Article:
Proceedings of The Physiological Society

Europhysiology 2018 (London, UK) (2018) Proc Physiol Soc 41, PCA210

Poster Communications

Purinergic Signaling in Testicular Peritubular Cells

L. Kenzler1, F. Brüntgens1, J. Spehr1, D. Fleck1, M. Spehr1

1. Dept. of Chemosensation, RWTH Aachen University, Aachen, Germany.

Generation of spermatozoa is the most fundamental process for male fertility. However, the underlying physiological processes are still largely unknown. Seminiferous tubules represent the functional units of the testis. Their wall is composed of extracellular matrix proteins and flat smooth-muscle-like cells, the testicular peritubular cells. These cells are ideally positioned to serve multiple paracrine functions and thus contribute to spermatogenesis. We recently identified ATP-sensitive P2 receptors in peritubular cells (1), adding them to the complex testicular purinergic signaling network (2, 3). Here, we investigate ATP-dependent signaling mechanisms in both human and mouse testicular peritubular cells (HTPCs and MTPCs, respectively) utilizing electrophysiological and live cell imaging techniques in both primary cultures and acute in situ preparations. Electrophysiological investigation of HTPCs reveal ATP-induced currents that show strong rectification and moderate desensitization. Together with ivermectin-mediated current potentiation, our data suggest expression of P2X4 receptors in HTPCs. In MTPCs (C57BL/6J), electrophysiological recordings reveal similar ATP-induced currents with moderate desensitization. On-going experiments aim to identify the underlying P2X receptor isoforms. Moreover, Ca2+ imaging in acute seminiferous tubule slices reveals ATP-induced cytosolic Ca2+ transients in MTPCs. Signals are dose-dependent with an activation threshold of 1 μM, supporting functional expression of P2X receptors. When examining the source of ATP-induced Ca2+ signals by either buffering extracellular Ca2+ or by depletion of internal Ca2+ stores, Ca2+ signals are significantly reduced under buffering condition and abolished by store depletion. Together, this research provides insight into physiological signaling mechanisms in both HTPCs and MTPCs. In the long-term, our data will help to elucidate mechanisms that regulate germ cell development and might identify reasons for male infertility.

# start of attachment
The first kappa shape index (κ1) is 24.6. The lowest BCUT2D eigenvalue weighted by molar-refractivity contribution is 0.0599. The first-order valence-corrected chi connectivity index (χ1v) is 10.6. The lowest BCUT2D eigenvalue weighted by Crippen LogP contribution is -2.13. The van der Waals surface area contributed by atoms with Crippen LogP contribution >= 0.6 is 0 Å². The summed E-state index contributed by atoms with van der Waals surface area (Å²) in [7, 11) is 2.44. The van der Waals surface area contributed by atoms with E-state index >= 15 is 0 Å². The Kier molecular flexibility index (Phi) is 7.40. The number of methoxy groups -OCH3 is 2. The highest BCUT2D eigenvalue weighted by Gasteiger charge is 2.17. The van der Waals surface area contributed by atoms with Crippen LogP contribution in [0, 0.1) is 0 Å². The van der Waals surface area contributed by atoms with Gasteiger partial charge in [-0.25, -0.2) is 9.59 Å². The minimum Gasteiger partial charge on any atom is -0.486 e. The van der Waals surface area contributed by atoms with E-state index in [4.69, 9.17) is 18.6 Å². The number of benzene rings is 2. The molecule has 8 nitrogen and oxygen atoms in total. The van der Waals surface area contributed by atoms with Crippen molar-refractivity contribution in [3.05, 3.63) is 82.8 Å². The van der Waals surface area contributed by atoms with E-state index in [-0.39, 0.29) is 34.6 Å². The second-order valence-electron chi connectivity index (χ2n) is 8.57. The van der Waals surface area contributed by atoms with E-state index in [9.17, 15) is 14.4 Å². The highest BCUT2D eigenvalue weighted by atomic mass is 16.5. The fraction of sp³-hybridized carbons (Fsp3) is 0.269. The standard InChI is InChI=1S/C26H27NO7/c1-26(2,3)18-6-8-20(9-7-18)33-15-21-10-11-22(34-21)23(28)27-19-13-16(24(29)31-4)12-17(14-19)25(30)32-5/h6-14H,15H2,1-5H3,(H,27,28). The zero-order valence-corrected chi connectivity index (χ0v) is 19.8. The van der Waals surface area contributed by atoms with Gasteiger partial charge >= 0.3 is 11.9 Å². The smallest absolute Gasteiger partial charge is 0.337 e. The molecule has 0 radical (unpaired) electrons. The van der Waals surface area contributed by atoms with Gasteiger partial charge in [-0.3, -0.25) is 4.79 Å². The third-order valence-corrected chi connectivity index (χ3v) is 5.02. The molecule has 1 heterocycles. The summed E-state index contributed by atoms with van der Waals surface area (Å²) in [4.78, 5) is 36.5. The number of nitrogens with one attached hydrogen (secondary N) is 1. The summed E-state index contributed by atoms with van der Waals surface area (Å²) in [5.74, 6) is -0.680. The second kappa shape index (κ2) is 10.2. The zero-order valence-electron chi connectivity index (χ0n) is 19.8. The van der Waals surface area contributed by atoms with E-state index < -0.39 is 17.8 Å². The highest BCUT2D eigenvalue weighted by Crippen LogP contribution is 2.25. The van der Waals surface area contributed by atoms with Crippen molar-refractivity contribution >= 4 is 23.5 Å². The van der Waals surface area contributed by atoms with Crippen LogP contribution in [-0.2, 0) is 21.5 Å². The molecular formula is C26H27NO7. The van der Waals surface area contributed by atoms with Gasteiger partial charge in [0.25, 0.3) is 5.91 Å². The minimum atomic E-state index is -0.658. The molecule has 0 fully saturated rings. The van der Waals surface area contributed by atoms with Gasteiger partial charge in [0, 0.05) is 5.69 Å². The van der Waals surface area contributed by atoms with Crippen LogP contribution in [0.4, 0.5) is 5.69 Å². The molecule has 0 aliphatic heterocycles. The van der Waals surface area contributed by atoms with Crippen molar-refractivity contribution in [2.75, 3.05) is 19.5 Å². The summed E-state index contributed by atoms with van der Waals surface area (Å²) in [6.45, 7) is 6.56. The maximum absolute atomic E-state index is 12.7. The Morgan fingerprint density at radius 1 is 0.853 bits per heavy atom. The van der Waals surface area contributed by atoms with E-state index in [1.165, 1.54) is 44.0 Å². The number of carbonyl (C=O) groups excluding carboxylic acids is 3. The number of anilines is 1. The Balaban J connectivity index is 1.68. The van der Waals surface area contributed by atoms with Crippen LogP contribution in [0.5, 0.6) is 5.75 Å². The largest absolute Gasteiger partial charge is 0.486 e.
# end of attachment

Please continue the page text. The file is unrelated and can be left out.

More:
Where applicable, experiments conform with Society ethical requirements